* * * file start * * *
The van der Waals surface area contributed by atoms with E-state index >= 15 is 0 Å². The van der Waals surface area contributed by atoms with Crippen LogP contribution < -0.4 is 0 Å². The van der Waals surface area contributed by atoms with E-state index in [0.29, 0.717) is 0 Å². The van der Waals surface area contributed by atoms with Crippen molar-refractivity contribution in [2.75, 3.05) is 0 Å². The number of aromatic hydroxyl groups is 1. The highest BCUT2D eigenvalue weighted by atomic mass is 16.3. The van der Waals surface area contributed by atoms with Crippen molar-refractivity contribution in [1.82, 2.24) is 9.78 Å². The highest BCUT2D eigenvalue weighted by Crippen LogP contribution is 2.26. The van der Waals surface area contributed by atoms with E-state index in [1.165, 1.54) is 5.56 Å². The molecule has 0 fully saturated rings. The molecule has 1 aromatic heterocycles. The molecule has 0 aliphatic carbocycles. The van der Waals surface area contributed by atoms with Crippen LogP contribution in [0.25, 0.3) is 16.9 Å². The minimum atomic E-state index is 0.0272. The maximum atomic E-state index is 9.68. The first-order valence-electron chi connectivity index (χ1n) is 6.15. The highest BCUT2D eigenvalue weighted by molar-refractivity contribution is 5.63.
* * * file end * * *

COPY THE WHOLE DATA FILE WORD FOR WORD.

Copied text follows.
The van der Waals surface area contributed by atoms with E-state index >= 15 is 0 Å². The van der Waals surface area contributed by atoms with Crippen LogP contribution < -0.4 is 0 Å². The van der Waals surface area contributed by atoms with E-state index in [0.29, 0.717) is 0 Å². The van der Waals surface area contributed by atoms with Crippen molar-refractivity contribution in [2.75, 3.05) is 0 Å². The number of aromatic hydroxyl groups is 1. The highest BCUT2D eigenvalue weighted by atomic mass is 16.3. The van der Waals surface area contributed by atoms with Crippen molar-refractivity contribution in [1.82, 2.24) is 9.78 Å². The highest BCUT2D eigenvalue weighted by Crippen LogP contribution is 2.26. The van der Waals surface area contributed by atoms with E-state index in [1.165, 1.54) is 5.56 Å². The molecule has 0 fully saturated rings. The molecule has 1 aromatic heterocycles. The molecule has 0 aliphatic carbocycles. The van der Waals surface area contributed by atoms with Crippen LogP contribution in [0.25, 0.3) is 16.9 Å². The minimum atomic E-state index is 0.0272. The maximum atomic E-state index is 9.68. The first-order valence-electron chi connectivity index (χ1n) is 6.15. The highest BCUT2D eigenvalue weighted by molar-refractivity contribution is 5.63.